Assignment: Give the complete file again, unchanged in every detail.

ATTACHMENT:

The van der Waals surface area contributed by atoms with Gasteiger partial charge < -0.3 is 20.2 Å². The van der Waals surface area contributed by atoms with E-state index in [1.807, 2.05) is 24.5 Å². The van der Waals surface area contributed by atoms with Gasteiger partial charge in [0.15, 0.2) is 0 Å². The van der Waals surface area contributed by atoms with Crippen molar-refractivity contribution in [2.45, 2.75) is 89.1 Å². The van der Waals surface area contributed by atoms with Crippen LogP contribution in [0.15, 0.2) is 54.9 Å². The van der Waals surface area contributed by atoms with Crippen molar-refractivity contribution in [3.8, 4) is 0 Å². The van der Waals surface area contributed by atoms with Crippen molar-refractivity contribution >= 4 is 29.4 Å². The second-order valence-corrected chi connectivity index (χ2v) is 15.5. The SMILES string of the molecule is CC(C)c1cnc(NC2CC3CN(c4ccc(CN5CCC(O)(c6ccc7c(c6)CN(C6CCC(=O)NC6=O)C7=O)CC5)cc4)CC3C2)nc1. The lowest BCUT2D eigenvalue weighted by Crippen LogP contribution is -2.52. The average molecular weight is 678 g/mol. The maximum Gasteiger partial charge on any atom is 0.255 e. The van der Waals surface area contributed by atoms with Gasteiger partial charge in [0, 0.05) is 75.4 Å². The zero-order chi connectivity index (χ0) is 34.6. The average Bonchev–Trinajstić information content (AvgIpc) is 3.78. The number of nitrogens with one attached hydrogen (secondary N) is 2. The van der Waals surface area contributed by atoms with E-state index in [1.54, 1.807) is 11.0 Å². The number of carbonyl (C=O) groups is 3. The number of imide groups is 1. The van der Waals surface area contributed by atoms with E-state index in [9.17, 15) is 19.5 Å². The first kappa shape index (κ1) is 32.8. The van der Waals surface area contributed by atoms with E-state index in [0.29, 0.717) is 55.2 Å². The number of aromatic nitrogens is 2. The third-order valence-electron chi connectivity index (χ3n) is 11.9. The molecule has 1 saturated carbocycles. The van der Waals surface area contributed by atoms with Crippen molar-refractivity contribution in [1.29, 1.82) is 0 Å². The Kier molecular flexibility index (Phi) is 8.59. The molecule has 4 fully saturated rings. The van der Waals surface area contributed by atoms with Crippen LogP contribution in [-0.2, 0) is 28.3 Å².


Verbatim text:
The van der Waals surface area contributed by atoms with Gasteiger partial charge < -0.3 is 20.2 Å². The van der Waals surface area contributed by atoms with E-state index in [1.807, 2.05) is 24.5 Å². The van der Waals surface area contributed by atoms with Gasteiger partial charge in [0.15, 0.2) is 0 Å². The van der Waals surface area contributed by atoms with Crippen molar-refractivity contribution in [2.45, 2.75) is 89.1 Å². The van der Waals surface area contributed by atoms with Crippen LogP contribution in [0.15, 0.2) is 54.9 Å². The van der Waals surface area contributed by atoms with Crippen molar-refractivity contribution in [3.8, 4) is 0 Å². The van der Waals surface area contributed by atoms with Crippen molar-refractivity contribution >= 4 is 29.4 Å². The second-order valence-corrected chi connectivity index (χ2v) is 15.5. The SMILES string of the molecule is CC(C)c1cnc(NC2CC3CN(c4ccc(CN5CCC(O)(c6ccc7c(c6)CN(C6CCC(=O)NC6=O)C7=O)CC5)cc4)CC3C2)nc1. The lowest BCUT2D eigenvalue weighted by Crippen LogP contribution is -2.52. The average molecular weight is 678 g/mol. The maximum Gasteiger partial charge on any atom is 0.255 e. The van der Waals surface area contributed by atoms with Gasteiger partial charge in [0, 0.05) is 75.4 Å². The zero-order chi connectivity index (χ0) is 34.6. The average Bonchev–Trinajstić information content (AvgIpc) is 3.78. The number of nitrogens with one attached hydrogen (secondary N) is 2. The van der Waals surface area contributed by atoms with E-state index in [1.54, 1.807) is 11.0 Å². The number of carbonyl (C=O) groups is 3. The number of imide groups is 1. The van der Waals surface area contributed by atoms with E-state index in [9.17, 15) is 19.5 Å². The first kappa shape index (κ1) is 32.8. The van der Waals surface area contributed by atoms with E-state index in [0.29, 0.717) is 55.2 Å². The number of aromatic nitrogens is 2. The third-order valence-electron chi connectivity index (χ3n) is 11.9. The molecule has 1 saturated carbocycles. The van der Waals surface area contributed by atoms with Crippen molar-refractivity contribution in [1.29, 1.82) is 0 Å². The Kier molecular flexibility index (Phi) is 8.59. The molecule has 4 fully saturated rings. The van der Waals surface area contributed by atoms with Crippen LogP contribution in [-0.2, 0) is 28.3 Å².